For years debates have raged as to which silver screen live-action portrayal of Batman is the best. For 30-somethings, the answer seems to be more often Michael Keaton of Batman (1989) and its sequel Batman Returns (1992), while 20-somethings seem more attached to Christian Bale in Christopher Nolan’s trilogy between 2005 and 2012. When we posed the question to our loyal readers via Facebook recently, the response was passionate and en masse, but the debate remained open, Keaton and Bale matching one another’s appeal to top the poll with some 70% of the overall voting, the likes of Val Kilmer, George Clooney, Ben Affleck and classic Batman himself Adam West seemingly falling fowl to headlining vastly less popular franchises.
In this edition of Ranked, we’re looking to settle the debate (or more likely pour fuel onto the fire) once and for all, taking into account the popular consensus, our passionate readers, the artistry behind each portrayal and the accuracy in which each actor managed to channel the energy of both Batman and Bruce Wayne. In this list, it doesn’t matter how good the films were, it only matters how well the Batmen Batmanned.
We know you’ve probably come here to have your opinion validated, so whether you agree or disagree, make sure to let us know in the comments!
6. George Clooney
If you ever want to see an actor completely checked out of what he’s doing, then look no further than George Clooney in Batman & Robin (1997).
Starring in the 2nd Joel Schumacher entry to the franchise and probably the most ill-received Batman movie ever, Clooney was always going to be at a disadvantage when it came to the great Batman portrayals, but in watching him (very) closely in Batman & Robin it’s clear to see that he already knew what a disaster the whole thing was bound to be.
Largely vacant and seemingly only temporarily awake, Clooney floated through the film with such a lack of intensity that you’re left to wonder if the Bat-nipples became a part of his outfit just to cover for his absence of actual enthusiasm.
5. Val Kilmer
Suffering from an unfortunate case of the Schumachers, Val Kilmer’s portrayal of the Dark Knight was diminished courtesy of the poor material he was given, which is largely why he has landed at this position on the list.
It’s not that Kilmer was necessarily bad. In fact, he was actually a lot better as Batman than Batman Forever (1995) was at being a Batman movie, and he was clearly adept at mixing the different takes on Batman (intense, camp, funny) in amongst Schumacher’s cartoonish landscape of colour and spectacle. He’s also undeniably the winner of the unofficial “Best Batman Chin” award, so let’s give the man his due.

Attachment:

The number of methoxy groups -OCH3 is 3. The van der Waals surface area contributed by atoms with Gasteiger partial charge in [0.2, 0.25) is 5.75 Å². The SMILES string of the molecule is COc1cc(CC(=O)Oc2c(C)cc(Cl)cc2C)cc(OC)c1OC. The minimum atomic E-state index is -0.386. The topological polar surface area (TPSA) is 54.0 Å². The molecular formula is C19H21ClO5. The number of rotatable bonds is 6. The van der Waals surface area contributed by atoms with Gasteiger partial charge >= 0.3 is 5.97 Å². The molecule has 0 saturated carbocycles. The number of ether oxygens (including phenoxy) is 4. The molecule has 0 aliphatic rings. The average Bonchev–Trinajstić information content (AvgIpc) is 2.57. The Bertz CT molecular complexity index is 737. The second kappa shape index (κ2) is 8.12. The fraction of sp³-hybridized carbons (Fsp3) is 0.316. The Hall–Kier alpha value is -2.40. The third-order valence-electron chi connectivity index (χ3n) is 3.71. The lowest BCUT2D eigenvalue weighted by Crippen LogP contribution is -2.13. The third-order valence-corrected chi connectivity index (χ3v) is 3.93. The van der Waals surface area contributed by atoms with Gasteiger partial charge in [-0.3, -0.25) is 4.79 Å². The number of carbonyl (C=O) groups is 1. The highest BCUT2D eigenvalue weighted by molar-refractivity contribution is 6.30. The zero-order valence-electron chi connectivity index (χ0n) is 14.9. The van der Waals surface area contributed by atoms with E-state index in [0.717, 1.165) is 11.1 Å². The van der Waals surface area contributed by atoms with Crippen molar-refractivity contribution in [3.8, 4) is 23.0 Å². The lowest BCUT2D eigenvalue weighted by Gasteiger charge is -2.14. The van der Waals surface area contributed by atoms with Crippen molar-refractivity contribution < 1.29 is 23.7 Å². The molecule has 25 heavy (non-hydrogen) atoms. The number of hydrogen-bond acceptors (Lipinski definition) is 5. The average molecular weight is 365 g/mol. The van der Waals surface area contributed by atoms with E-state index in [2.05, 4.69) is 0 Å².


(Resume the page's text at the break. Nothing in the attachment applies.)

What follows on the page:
The arguments against Kilmer come in the shape and form of his Clooney-levels of poseriffic and how his version of Batman often faded into the background behind the undeniably more interesting (albeit obnoxious and ridiculous) Jim Carrey and Tommy Lee Jones, both of whom were turned up to 11 for their roles as Riddler and Two-Face respectively.
Kilmer offered quite a distinctive rendition of Batman and deserves more credit than he’s given, but that doesn’t mean he offered anything close to something classic. In the pantheon of DC movie history, nobody is going to remember Val Kilmer as the best Batman of all time.
4. Ben Affleck
Despite how fleeting Ben Affleck’s run as Batman seems to have been, the veteran actor of some 20+ years has actually clocked the most big screen appearances as the Bat (joint with Christian Bale) having starred in three movies: Batman v Superman: Dawn of Justice (2016), Suicide Squad (2016) and Justice League (2017).
Acknowledged as one of the few universally appreciated aspects of BvS, Affleck established a brooding Bruce Wayne that complimented the resourcefulness of his Batman character, the subtle nods he gave to Batman’s unhealthy psyche helping to drive investment in him, his feud and the film as a whole – in doing so, he helped us all to get over our initial unhappiness at his appointment to the role.
In fact, he was so great at playing both Bruce Wayne and Batman in BvS that he would likely have ranked higher on this list if he hadn’t been “cheered up” for Justice League, a movie in which his characterisation was seemingly completely at odds with all we’d come to expect or indeed know of him from the previous two movies. So far as intense, brooding, dark and gritty Batman goes, Affleck produced something quite remarkable in a divisive movie and deserves praise in that regard, but his legacy will always be tainted by the reception of his films and indeed his character’s evolution.